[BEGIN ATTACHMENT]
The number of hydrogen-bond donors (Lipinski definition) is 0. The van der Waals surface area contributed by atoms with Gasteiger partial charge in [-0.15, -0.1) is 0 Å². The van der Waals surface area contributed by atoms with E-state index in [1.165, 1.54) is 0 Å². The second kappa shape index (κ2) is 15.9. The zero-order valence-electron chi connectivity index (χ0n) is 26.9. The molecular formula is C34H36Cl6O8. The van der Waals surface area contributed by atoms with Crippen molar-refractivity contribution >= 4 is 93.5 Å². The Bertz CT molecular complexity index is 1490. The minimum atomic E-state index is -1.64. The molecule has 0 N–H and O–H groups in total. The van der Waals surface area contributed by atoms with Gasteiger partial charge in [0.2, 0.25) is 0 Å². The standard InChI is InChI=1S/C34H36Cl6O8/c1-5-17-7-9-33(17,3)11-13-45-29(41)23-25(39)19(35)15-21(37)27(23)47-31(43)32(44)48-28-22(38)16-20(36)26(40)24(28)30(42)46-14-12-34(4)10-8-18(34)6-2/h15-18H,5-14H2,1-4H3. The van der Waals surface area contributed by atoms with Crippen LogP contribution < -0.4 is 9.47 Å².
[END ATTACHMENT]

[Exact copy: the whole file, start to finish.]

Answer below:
The number of hydrogen-bond donors (Lipinski definition) is 0. The van der Waals surface area contributed by atoms with Gasteiger partial charge in [-0.15, -0.1) is 0 Å². The van der Waals surface area contributed by atoms with E-state index in [1.165, 1.54) is 0 Å². The second kappa shape index (κ2) is 15.9. The zero-order valence-electron chi connectivity index (χ0n) is 26.9. The molecular formula is C34H36Cl6O8. The van der Waals surface area contributed by atoms with Crippen molar-refractivity contribution >= 4 is 93.5 Å². The Bertz CT molecular complexity index is 1490. The minimum atomic E-state index is -1.64. The molecule has 0 N–H and O–H groups in total. The van der Waals surface area contributed by atoms with Gasteiger partial charge in [0.2, 0.25) is 0 Å². The standard InChI is InChI=1S/C34H36Cl6O8/c1-5-17-7-9-33(17,3)11-13-45-29(41)23-25(39)19(35)15-21(37)27(23)47-31(43)32(44)48-28-22(38)16-20(36)26(40)24(28)30(42)46-14-12-34(4)10-8-18(34)6-2/h15-18H,5-14H2,1-4H3. The van der Waals surface area contributed by atoms with Crippen LogP contribution < -0.4 is 9.47 Å².